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Changes in soil properties and vegetation following disturbance of alaskan usa arctic tundra

Changes in soil properties and vegetation following disturbance of alaskan usa arctic tundra

Journal of Applied Ecology 18(2): 605-618

Soil characteristics and vegetation were studied in vehicle tracks and adjacent undisturbed tundra along local moisture gradients at 4 tundra sites in northern Alaska. Vehicle tracks generally had 2.degree. C higher soil temperatures, deeper thaw and higher concentrations of available soil phosphate than adjacent undisturbed tundra, but did not differ consistently from controls in soil bulk density, volumetric moisture content, pH or soil organic content. Vegetation in vehicle tracks had fewer species than controls, reflecting decreased abundance of shrubs, particularly evergreens and increased dominance by a few species of graminoids. Wet and mesic tracks exhibited a 2- to 15-fold increase in above-ground standing crop of N and P as a result of increased leaf nutrient concentrations and increased leaf biomass of graminoids, a consequence of increases in both shoot density and shoot weight. The hypothesis was rejected that the known temperature effects upon root growth, nutrient absorption and organic matter mineralization account for the increased standing crop of biomass and nutrients in vehicle trails. Other factors, perhaps related to soil water and nutrient movement, are largely responsible for the increased nutrient status and production of vehicle tracks and exert an important control over growth in undisturbed tundra.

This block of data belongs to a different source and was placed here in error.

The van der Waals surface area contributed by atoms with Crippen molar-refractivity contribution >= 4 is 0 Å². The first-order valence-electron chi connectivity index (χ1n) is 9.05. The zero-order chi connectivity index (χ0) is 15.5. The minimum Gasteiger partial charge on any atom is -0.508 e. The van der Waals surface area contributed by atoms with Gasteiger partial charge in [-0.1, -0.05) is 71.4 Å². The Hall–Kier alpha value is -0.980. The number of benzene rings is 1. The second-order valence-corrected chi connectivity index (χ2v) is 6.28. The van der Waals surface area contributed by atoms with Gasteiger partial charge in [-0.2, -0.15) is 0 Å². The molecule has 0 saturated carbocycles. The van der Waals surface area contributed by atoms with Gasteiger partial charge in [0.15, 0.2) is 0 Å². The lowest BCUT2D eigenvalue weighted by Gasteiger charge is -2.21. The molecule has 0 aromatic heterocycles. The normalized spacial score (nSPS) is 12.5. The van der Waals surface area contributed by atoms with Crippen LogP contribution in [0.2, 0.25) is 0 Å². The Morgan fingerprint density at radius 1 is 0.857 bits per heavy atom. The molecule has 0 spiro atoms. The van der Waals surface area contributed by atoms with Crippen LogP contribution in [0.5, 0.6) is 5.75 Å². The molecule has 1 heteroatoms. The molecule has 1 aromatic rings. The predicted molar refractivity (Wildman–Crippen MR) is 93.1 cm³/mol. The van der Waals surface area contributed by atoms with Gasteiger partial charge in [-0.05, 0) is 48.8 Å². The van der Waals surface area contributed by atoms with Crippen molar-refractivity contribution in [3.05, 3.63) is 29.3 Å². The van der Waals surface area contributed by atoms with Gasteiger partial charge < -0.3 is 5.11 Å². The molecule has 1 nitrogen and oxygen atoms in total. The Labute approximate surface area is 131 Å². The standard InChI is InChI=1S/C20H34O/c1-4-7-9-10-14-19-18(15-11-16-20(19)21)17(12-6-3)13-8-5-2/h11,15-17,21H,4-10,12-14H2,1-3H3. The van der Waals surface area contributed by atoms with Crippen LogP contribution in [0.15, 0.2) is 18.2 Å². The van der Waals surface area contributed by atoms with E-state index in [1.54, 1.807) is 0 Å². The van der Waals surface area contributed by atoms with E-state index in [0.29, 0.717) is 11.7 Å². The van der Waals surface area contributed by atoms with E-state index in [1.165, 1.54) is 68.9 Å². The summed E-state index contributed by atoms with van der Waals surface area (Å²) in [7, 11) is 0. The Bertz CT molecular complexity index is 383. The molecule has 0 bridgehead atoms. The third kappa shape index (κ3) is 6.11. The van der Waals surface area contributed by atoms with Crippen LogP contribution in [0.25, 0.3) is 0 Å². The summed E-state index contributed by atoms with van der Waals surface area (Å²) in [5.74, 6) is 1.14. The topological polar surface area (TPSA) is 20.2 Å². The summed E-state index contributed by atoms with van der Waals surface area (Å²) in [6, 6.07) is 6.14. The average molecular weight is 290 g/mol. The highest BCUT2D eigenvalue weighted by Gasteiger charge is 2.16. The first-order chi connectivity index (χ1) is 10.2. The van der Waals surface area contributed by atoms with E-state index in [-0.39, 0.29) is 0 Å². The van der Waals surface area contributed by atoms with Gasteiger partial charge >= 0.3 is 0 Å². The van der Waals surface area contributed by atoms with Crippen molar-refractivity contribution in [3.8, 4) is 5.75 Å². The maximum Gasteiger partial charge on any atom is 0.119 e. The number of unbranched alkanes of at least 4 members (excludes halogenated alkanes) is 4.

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Accession: 004912028

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